This exhibition explores the evolution of courtly clothing from the
"Fashion Revolution" around 1330
This exhibition is generously underwritten by a gift in memory of Melvin R. Seiden and
by a grant from the Samuel H. Kress Foundation.
Major support is provided by The Coby Foundation, Ltd., with additional assistance from
the van Buren family in memory of Dr. Anne H. van Buren, and from the Janine Luke and
Melvin R. Seiden Fund for Exhibitions and Publications.
Clothing Reflects Character and Status 1493
Clothing reflects the moral nature and social standing of the characters
in this edition of Roman playwright Terence's Comoediæ. In this woodcut
from "The Eunuch," for example, Thraso, the protagonist's rival, is
dressed very foppishly. He wears a brimmed hat with multiple ostrich
feathers and a cape with a striking black border. His boots are slashed
at the ankle. The gown of his servant, Gnato, has an outlandishly dagged
hem, symbolic of his parasitic personality. Parmeno, the protagonist's
faithful servant, wears fashionable stocks with striped boulevars and a
simple doublet. His linen shirt is visible at the doublet's open chest and
cascades from its slit sleeves.
Terence, Comedies, in Latin
France, Lyons (printed by
Johannes Trechsel), 1493
Woodcuts designed by the
Master of the Club Feet
This was a period of transition in northern Europe—the Middle Ages were not yet over, and the Renaissance had not yet begun. Both King Charles VIII and Louis XII invaded Italy, and these military campaigns exposed France to Italian art, culture, and fashion. At the same time, the Late Gothic style still dominated the arts—and clothing—of northern Europe. Fashions of this period reflect these conflicts.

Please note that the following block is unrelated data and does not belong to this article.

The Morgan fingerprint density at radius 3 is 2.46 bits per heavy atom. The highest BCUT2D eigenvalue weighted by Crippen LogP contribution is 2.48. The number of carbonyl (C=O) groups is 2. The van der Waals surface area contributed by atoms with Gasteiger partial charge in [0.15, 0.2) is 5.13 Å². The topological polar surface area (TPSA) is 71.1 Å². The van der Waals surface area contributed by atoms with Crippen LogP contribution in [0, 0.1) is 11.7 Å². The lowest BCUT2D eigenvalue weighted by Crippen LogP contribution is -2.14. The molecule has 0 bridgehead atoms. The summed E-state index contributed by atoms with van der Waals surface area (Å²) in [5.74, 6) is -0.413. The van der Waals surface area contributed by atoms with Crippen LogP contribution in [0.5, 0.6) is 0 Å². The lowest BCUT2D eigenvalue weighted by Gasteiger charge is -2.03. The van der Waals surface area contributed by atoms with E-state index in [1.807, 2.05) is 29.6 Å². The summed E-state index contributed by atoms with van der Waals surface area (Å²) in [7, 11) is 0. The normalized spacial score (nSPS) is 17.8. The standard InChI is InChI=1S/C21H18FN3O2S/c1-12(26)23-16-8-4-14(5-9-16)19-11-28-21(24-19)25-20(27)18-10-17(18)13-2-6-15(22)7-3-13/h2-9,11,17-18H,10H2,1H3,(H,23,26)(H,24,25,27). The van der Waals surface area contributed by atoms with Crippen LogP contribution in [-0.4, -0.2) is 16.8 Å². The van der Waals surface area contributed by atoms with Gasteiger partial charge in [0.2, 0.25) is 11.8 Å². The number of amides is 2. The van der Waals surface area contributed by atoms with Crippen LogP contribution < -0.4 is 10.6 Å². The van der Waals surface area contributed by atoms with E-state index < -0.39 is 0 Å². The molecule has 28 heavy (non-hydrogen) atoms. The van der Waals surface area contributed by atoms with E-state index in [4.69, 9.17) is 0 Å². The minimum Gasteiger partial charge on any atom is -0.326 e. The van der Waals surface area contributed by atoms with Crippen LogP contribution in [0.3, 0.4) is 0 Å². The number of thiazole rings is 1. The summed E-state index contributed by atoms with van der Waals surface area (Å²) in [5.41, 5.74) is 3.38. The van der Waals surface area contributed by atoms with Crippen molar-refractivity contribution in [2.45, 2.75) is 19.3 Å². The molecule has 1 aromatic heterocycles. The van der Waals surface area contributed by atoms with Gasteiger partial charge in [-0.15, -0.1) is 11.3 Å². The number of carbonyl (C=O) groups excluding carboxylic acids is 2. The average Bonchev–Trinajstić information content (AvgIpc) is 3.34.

In the 1480s, the look for men changed abruptly. Padded shoulders and the V-shaped silhouette disappeared. Long loose open gowns came into style and, by the 1490s, these gowns became especially voluminous and bulky. Round-toed shoes replaced the pointy pouleines. New, however, and probably reflecting Italian influence, were the man's outer coat called a sayon, the man's hat called a carmignolle, and doublets with slit sleeves through which the linen of the shirt protruded.
Women's gowns of this period also became fuller, and bombard sleeves were revived. The neck got square. The turret disappeared, while its frontlet remained, now attached to a new small-crowned coif.